Thursday 27 Jul 2017
Lancs and Cumbria passengers planning to use Euston station over the August bank holiday urged to avoid rail travel unless essential
- London North Western
Passengers from Lancashire and Cumbria who are planning to use Euston station over the August bank holiday are urged to avoid rail travel to and from London for two days while work takes place to prepare for Britain’s new high speed railway.
No trains will run in or out of Euston on Saturday 26 and Sunday 27 August while a major power supply to the station is rerouted by Network Rail on behalf of HS2 Ltd.
The Euston shutdown will impact all services on the West Coast main line including trains serving Penrith, Carlisle, Lancaster, Preston, Blackpool, Wigan and Oxenholme.
All services are expected to be extremely busy, passengers may need to change trains and queuing systems may be in place at key stations. Passengers are urged to not travel on 26 and 27 August unless essential.
Those planning to attend cultural or sporting events in the region are encouraged to plan ahead and allow extra time for their journeys.
While trains are not running on the West Coast main line into Euston, Network Rail will also be completing significant maintenance and improvements elsewhere as part of its national Railway Upgrade Plan.
Antonia Buckland, high speed rail sponsorship director for Network Rail, said: “The advice to passengers planning travel to or from Euston station this bank holiday is clear: plan your journeys on days other than Saturday and the Sunday and only travel by train on those days if absolutely essential. If you do travel, trains will be busier than usual, journeys will take longer and unless you have reserved one, you won’t be guaranteed a seat.
“Travel between Scotland, the north west, West Midlands and London on the Saturday and Sunday is discouraged and the whole rail industry - Network Rail, HS2 Ltd and train operators - is working together to give passengers plenty of warning and information about the planned disruption.”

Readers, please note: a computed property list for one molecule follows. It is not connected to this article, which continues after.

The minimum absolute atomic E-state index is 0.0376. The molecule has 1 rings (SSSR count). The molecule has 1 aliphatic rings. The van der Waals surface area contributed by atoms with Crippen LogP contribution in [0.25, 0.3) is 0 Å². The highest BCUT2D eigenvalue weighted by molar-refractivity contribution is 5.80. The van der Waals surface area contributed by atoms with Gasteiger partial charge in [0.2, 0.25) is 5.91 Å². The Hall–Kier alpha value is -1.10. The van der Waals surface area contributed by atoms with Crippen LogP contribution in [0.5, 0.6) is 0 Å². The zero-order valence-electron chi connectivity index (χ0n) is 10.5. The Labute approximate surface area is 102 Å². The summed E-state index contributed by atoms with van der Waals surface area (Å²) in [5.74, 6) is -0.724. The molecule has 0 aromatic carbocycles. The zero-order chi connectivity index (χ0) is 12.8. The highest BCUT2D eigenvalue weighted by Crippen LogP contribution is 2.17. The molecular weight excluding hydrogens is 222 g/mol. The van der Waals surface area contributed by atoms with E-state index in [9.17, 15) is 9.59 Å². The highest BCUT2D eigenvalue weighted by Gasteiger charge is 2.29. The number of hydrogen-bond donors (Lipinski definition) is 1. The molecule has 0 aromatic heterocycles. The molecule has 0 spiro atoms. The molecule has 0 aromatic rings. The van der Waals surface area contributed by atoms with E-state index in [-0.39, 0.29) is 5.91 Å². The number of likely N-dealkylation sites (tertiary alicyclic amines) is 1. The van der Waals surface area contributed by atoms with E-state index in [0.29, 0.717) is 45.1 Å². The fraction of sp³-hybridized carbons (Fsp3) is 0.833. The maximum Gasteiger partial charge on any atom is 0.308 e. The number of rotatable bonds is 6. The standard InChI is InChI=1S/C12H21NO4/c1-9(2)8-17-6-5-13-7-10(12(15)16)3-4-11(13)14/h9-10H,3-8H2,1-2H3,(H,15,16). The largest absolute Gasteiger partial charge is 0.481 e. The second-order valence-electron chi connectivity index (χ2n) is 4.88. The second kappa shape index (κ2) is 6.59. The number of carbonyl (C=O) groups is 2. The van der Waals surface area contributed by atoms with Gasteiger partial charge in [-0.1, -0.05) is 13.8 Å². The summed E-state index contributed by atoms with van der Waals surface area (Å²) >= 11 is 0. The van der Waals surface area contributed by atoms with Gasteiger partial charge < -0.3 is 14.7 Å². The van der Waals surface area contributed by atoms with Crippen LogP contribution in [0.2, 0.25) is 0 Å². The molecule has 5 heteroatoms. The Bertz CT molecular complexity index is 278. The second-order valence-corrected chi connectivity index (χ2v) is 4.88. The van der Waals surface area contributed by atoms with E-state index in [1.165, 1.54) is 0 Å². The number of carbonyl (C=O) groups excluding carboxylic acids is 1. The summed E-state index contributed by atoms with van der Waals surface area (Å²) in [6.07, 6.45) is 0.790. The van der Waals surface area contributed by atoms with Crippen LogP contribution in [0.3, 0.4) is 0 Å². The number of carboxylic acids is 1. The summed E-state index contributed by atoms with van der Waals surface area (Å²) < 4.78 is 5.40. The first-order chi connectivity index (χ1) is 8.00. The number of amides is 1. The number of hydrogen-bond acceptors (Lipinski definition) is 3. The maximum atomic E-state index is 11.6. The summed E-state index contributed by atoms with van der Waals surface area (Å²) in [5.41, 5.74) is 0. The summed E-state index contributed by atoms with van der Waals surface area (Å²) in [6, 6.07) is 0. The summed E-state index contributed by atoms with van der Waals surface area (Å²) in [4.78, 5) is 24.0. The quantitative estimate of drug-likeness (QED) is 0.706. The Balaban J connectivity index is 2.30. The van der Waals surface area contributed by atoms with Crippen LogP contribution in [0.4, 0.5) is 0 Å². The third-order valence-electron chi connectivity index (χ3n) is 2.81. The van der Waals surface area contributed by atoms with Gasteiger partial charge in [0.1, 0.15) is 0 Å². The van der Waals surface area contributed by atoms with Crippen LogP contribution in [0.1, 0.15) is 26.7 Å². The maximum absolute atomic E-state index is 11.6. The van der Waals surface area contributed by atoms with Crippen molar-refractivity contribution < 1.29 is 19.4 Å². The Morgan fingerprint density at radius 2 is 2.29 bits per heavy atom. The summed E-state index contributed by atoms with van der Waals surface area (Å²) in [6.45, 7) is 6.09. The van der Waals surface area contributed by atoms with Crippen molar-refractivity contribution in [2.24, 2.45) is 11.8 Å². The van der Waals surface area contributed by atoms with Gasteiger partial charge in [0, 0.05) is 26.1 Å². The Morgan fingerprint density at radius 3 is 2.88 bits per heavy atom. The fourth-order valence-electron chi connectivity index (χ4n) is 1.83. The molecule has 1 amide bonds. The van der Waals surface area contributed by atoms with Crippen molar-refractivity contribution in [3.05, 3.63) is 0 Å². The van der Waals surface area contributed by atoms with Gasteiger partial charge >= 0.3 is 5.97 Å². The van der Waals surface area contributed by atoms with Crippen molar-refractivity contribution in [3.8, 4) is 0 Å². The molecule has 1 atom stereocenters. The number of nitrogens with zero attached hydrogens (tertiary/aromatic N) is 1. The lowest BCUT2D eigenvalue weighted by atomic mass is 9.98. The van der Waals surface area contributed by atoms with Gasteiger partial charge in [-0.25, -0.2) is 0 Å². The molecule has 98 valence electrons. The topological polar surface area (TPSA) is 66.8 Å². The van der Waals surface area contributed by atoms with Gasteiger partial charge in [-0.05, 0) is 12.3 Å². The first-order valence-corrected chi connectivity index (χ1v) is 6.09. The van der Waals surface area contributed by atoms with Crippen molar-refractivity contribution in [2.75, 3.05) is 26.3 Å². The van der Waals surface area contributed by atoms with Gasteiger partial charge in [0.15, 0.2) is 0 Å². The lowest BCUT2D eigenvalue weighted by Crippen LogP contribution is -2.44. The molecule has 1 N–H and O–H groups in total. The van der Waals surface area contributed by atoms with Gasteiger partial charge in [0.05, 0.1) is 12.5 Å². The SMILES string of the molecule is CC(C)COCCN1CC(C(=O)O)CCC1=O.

The HS2 preparation work, part of Britain’s Railway Upgrade Plan, involves relocating a key power supply at Euston station to clear the way for future HS2-related work - an important early step towards delivering the first phase of the high speed line between the West Midlands and London.
Rob Carr, programme director, HS2 Ltd, said: “HS2 is working closely with Network Rail to deliver a brand new high speed railway that will boost the UK’s economy and revolutionise rail travel in the UK - increasing capacity and better connecting cities in the Midlands and the north to each other, as well as to London.
“As a part of our extensive construction programme we are working hard to keep disruption to a minimum and appreciate the understanding of all passengers who are affected by the two day closure of Euston station.”
Peter Broadley, executive director for customer, operations and safety at Virgin Trains on the west coast, said: “We know upgrade works can impact on people’s travel plans, particularly over a bank holiday weekend. There will be no trains to or from London Euston on Saturday 26 and Sunday 27 August, and we expect our services to be extremely popular on Friday 25 and Monday 28 August. If customers choose to travel, we strongly recommend they book their tickets in advance, make a seat reservation and allow longer getting to their destination. Customers should also double-check the National Rail Enquiries and our website before travelling.”
Customers requiring mobility assistance are urged to book help in advance with their train operators. All customers are urged to check on www.nationalrail.co.uk for the very latest travel information. Further detail on these works can be found at www.nationalrail.co.uk/eustonworks.
About Network Rail
Network Rail owns, manages and develops Britain's railway - the 20,000 miles of track, 40,000 bridges and viaducts and the thousands of signals, level crossings and stations (the largest of which we also run). In partnership with train operators we help people take more than 1.65bn journeys by rail every year and move hundreds of millions of tonnes of freight, saving almost 8m lorry journeys. We employ 38,000 people across Britain and work round-the-clock, each and every day, to provide a safe, reliable railway.
About the Railway Upgrade Plan
The Railway Upgrade Plan is Network Rail's investment plan for Britain's railways. It makes up two-thirds of Network Rail's £40bn spending priorities for the five years to 2019 and represents the biggest sustained programme of rail modernisation since the Victoria era. It is designed to provide more capacity, relieve crowding and respond to the tremendous growth Britain's railways continue to experience; passenger numbers have doubled in the past 20 years and are set to double again over the next 25 years - so we need to continue to invest in building a bigger, better railway. For passengers, that means:
- longer, faster more frequent trains;
- better, more reliable infrastructure; and
- better facilities for passengers, especially at stations.